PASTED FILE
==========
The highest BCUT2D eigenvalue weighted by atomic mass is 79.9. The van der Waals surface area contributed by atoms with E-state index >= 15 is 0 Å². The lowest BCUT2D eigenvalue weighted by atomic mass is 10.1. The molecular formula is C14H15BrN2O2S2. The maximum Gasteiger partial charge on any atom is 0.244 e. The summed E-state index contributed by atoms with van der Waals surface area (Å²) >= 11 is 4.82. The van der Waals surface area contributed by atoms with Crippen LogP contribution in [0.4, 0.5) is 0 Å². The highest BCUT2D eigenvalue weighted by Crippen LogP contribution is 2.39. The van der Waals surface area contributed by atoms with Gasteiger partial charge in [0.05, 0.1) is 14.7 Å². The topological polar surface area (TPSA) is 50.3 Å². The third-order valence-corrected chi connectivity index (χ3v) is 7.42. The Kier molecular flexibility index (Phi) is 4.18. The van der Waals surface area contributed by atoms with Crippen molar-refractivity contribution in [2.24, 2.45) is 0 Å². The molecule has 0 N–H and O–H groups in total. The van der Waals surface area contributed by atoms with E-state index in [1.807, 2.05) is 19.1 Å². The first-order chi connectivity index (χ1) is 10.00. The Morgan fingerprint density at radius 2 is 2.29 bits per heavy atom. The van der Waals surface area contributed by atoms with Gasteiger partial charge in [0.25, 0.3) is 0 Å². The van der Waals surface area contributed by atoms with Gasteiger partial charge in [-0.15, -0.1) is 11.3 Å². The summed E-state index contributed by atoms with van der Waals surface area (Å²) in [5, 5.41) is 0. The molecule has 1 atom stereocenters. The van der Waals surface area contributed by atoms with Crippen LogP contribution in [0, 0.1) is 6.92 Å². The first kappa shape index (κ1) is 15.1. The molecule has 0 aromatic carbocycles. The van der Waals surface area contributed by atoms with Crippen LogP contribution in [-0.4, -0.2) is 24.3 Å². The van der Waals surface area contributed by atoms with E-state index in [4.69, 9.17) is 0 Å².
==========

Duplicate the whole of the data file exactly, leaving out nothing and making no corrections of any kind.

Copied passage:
The highest BCUT2D eigenvalue weighted by atomic mass is 79.9. The van der Waals surface area contributed by atoms with E-state index >= 15 is 0 Å². The lowest BCUT2D eigenvalue weighted by atomic mass is 10.1. The molecular formula is C14H15BrN2O2S2. The maximum Gasteiger partial charge on any atom is 0.244 e. The summed E-state index contributed by atoms with van der Waals surface area (Å²) >= 11 is 4.82. The van der Waals surface area contributed by atoms with Crippen LogP contribution in [0.4, 0.5) is 0 Å². The highest BCUT2D eigenvalue weighted by Crippen LogP contribution is 2.39. The van der Waals surface area contributed by atoms with Gasteiger partial charge in [0.05, 0.1) is 14.7 Å². The topological polar surface area (TPSA) is 50.3 Å². The third-order valence-corrected chi connectivity index (χ3v) is 7.42. The Kier molecular flexibility index (Phi) is 4.18. The van der Waals surface area contributed by atoms with Crippen molar-refractivity contribution in [2.24, 2.45) is 0 Å². The molecule has 0 N–H and O–H groups in total. The van der Waals surface area contributed by atoms with E-state index in [1.807, 2.05) is 19.1 Å². The first-order chi connectivity index (χ1) is 10.00. The Morgan fingerprint density at radius 2 is 2.29 bits per heavy atom. The van der Waals surface area contributed by atoms with Gasteiger partial charge in [0.25, 0.3) is 0 Å². The van der Waals surface area contributed by atoms with Gasteiger partial charge in [-0.15, -0.1) is 11.3 Å². The summed E-state index contributed by atoms with van der Waals surface area (Å²) in [5, 5.41) is 0. The molecule has 1 atom stereocenters. The van der Waals surface area contributed by atoms with Crippen LogP contribution in [0, 0.1) is 6.92 Å². The first kappa shape index (κ1) is 15.1. The molecule has 0 aromatic carbocycles. The van der Waals surface area contributed by atoms with Crippen LogP contribution in [-0.4, -0.2) is 24.3 Å². The van der Waals surface area contributed by atoms with E-state index in [4.69, 9.17) is 0 Å².